IDI – Favorite author, and why?
MH – This is the sort of question a lot of writers tend to want to avoid—for a lot of reasons, including the impossibility of narrowing it down to a single writer. I fall in that camp, for there are so many writers I study with care and hold with such high regard. That said, I do have one perennial favorite I like to talk about in large part because he is so seldom known by anyone other than other writers and editors: André Dubus. (He has a son André Dubus III, who is also an extremely talented writer, but my reverence is for his father.) Dubus defied the marketplace, always writing short stories and novellas, and later, essays, and he always wrote truth, the capital T kind of Truth (as opposed to nonfiction), stories that conveyed how people actually are, with all their dreams and desires, their warts and messy emotions. He always gets the interior of a character spot on, and all of his characters, like actual people, are full of self-contradiction and competing desires. His story collection The Times Are Never So Bad is one of the absolute genius volumes of 20th Century American literature. Other literary writers have always known his work but too few readers do.
IDI – Your novel In the Chameleon’s Shadow features a con-artist as its protagonist, a kind of lothario who, worst of all, doesn’t believe he is deceiving the women he preys upon. The book seems obsessed with the theme of lies. Why this sort of character and this theme?
MH – I am obsessed with this theme because, for me, it is a means to explore the larger terrain of using fiction (essentially an acceptable form of lying, of creation or deception, if you will) to get at truth. I mentioned The Things They Carried by Tim O’Brien as my all-time favorite book earlier, and one of the things O’Brien has been exploring in his work throughout his career is this fictional concept. It is a running theme in his collection and in the story “How To Tell a True War Story” he says at one point “All war stories are true” when talking about stories that seem improbable or unimaginable.
I think fiction is a mechanism for taking on the actual world and the actual nature of being human. So my particular obsession within In the Chameleon’s Shadow is our capacity for self-deception. My protagonist, Aaron Lugner, has made his way in the world throughout his 20’s by lying, by living entirely false identities, but my real interest is in the recognition that he is at risk of believing in his own lies. He begins to imagine that the lies he tells have become truth and have taken on their own lives. Therefore I knowingly pair him with a woman for whom he thinks he is willing to change his behavior and who is most notable for her willingness to tell total strangers the truth, even if it causes harm. Yet she is also a character who, while she never lies to Aaron, omits major elements of her life if she is not asked about such elements, which begs the question: “Isn’t omission of truth a kind of lying too?” I’m not just fascinated with such self-deception within people or as a fictional construct but because I think we live in a world where we are surrounded by the purposeful deception of corporations trying to sell us things we don’t really need and political parties willing to spin any fact (or lie) to their own advantage and all too often, we become knowing participants in such deceit.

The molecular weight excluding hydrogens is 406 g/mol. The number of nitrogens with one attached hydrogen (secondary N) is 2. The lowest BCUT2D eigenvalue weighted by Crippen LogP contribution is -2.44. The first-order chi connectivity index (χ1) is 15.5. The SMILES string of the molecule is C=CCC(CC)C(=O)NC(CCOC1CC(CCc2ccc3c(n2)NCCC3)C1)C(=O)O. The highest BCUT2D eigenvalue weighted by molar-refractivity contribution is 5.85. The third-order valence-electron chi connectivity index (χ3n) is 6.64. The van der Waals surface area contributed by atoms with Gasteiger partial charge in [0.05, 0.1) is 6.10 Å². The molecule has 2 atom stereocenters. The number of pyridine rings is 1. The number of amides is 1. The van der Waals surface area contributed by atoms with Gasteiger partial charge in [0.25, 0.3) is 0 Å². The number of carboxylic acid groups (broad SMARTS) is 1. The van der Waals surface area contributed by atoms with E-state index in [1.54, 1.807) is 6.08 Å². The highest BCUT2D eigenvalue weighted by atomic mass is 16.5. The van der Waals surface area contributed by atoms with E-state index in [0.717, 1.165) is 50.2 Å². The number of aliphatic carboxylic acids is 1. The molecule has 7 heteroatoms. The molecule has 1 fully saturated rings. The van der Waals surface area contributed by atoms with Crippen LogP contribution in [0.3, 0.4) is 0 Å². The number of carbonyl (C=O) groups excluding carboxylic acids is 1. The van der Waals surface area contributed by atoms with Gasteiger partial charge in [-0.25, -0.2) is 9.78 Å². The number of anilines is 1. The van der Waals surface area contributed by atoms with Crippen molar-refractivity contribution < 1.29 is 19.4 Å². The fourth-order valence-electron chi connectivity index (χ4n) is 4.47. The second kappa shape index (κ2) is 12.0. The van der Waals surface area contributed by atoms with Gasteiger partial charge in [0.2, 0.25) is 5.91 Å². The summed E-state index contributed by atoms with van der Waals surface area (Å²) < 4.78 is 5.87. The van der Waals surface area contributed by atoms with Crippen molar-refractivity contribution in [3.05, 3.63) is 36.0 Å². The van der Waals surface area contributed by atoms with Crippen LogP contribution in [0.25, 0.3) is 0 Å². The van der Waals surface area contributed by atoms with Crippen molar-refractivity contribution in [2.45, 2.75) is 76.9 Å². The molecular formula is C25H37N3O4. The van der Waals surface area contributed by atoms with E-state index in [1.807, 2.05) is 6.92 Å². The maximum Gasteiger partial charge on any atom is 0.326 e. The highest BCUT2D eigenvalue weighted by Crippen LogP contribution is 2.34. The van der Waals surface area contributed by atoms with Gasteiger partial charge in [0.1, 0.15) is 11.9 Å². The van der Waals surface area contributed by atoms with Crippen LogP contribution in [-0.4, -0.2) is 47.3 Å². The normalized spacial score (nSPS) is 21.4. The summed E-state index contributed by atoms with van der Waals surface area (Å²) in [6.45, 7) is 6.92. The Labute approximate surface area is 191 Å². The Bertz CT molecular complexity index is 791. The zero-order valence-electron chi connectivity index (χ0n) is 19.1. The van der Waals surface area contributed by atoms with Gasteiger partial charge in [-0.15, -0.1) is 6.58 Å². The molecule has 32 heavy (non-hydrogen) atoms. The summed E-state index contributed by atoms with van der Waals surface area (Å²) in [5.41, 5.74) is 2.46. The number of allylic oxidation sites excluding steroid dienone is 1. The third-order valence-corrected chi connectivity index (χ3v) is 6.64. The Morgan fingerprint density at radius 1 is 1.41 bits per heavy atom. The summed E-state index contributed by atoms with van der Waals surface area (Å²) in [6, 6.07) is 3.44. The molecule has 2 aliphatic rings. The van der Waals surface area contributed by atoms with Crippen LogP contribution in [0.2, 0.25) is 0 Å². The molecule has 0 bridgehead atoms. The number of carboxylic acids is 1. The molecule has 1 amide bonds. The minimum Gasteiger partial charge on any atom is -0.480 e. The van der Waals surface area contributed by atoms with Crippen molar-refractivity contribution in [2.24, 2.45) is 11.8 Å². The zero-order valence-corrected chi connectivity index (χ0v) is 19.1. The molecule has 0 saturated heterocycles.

IDI – They say know the rules and then you may break them. Which ones do you find yourself breaking the most and does it work in your writing?
MH – “They’re not rules, more like guidelines.”—Hector Barbossa, “Pirates of the Caribbean”
I actually love breaking rules. But I have three RULES to apply when it comes to breaking rules: 1) writers must know the rules before they break them, 2) writers must break rules for a conscious effect or purpose, and 3) writers should break rules sparingly or risk ruining the impact of doing so in the first place.
For me, much of this applies to simple grammatical and syntactical elements that defy what really is often the stuff of conventional wisdom more than hard-fast rules, things such as starting a sentence with “And,” or using sentence fragments purposefully, or employing a one sentence paragraph. Like painters using huge objects in the foreground or building up texture on one portion of a painting that otherwise is muted and impressionistic, writers need to learn technique above all else and then be aware of the “rules” they challenge. At the larger extreme of experiment, I was playing with multiple first person narrators years before such work gained acceptance in the popular mainstream because of the genius of writers like Jennifer Egan and Elizabeth Strout (but two generations after Faulkner). But when I say “playing” I am consciously downplaying a central element of the text I was writing that demanded multiple points of vision to tell the entire story.
IDI – What’s the best advice ever given to you, and by whom?
MH – As an undergraduate I had opportunity to study under the Pulitzer winning writer and consummate teacher, Don Murray, a big, burly, Teddy-bear of a man, who said, simply: “Never a day without a line.” He knew many pieces of inspirational advice and had made a study of such advice from other writers his habit, but this was the mantra he lived by. I like how straight-forward and spare such advice is. The old cliché is the true one: “Writers write.”
IDI – How important are your reading habits to your writing habits?